PHOENIX (3 TV/CBS 5) - April 8 was the day Arizona hospitals would have run out of ICU beds, if they had not taken drastic action to increase their capacity, according to a data analysis by CBS 5 Investigates.
The numbers came from the Arizona Department of Health Services and were released on Wednesday, as part of its new COVID-19 Data Dashboard, which includes information on how many hospital beds, ICU beds and ventilators were used over the past month, as well as how many were available.
When it comes to ICU beds, the numbers paint a harrowing picture, where disaster was avoided thanks to what hospital officials refer to as "surge capacity."
On March 26, which was the day Governor Doug Ducey ordered hospitals to increase their bed space by 50% over the next month, Arizona hospitals had a total of 1,199 available ICU beds. Patients were using 741 of them on that date. The number of beds being used and available increased by 250 over the next two days, with hospitals keeping up with the new demand.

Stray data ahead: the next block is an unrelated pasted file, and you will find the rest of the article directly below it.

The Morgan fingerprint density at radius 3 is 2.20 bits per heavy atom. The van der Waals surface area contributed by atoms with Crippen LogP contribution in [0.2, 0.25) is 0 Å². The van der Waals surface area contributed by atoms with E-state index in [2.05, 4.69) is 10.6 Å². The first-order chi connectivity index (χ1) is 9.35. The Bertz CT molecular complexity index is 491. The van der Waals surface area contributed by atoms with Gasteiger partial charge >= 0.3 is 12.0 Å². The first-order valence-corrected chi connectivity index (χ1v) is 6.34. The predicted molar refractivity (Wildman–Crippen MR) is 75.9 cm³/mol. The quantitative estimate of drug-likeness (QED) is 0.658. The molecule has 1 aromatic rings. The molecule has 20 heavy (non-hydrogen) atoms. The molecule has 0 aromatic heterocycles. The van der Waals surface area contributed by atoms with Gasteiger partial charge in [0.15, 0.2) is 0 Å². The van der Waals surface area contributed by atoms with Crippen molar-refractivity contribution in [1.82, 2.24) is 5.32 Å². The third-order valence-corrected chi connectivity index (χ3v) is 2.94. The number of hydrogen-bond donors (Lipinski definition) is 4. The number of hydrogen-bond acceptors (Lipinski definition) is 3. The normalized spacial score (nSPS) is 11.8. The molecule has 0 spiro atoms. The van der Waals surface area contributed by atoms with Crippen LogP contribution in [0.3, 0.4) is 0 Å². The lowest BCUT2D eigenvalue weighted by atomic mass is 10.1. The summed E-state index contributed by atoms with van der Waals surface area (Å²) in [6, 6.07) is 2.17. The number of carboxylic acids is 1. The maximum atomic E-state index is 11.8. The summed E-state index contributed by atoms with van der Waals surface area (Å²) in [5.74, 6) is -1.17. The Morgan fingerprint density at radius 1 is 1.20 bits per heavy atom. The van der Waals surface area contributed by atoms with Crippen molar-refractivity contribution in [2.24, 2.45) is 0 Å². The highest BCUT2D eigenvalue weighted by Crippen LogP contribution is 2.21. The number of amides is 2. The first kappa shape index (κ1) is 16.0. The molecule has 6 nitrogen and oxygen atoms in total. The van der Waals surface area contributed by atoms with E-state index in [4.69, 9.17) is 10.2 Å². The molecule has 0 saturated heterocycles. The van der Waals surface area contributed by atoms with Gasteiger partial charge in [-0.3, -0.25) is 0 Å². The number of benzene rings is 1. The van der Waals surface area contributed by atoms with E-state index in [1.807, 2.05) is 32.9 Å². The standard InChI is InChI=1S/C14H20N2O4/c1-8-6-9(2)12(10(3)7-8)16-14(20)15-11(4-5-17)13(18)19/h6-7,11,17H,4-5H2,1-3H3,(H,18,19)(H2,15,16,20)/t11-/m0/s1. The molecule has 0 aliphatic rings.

The number of beds being used wavered just above and just below 1,000 until April 8. On that date, the number of beds being used jumped to 1,438. At the same time, the number of available beds also increased to 2,015.
Had the number of beds available stayed at the same level as it was on March 26, Arizona hospitals would have run out of room in their ICUs on April 8.
"Today we have 1,668, plus 485 additional beds available as needed," said Ducey during a news conference Wednesday.
Neither Ducey or Department of Health Services Director, Dr. Cara Christ mentioned the bullet the state had dodged two weeks before, but it likely was their work and the executive order that set the stage for the hospitals' ability to absorb such a large increase in ICU patients.
"This is good news and it shows we're prepared in Arizona," said Ducey, as he pointed to the state's increased hospital capacity.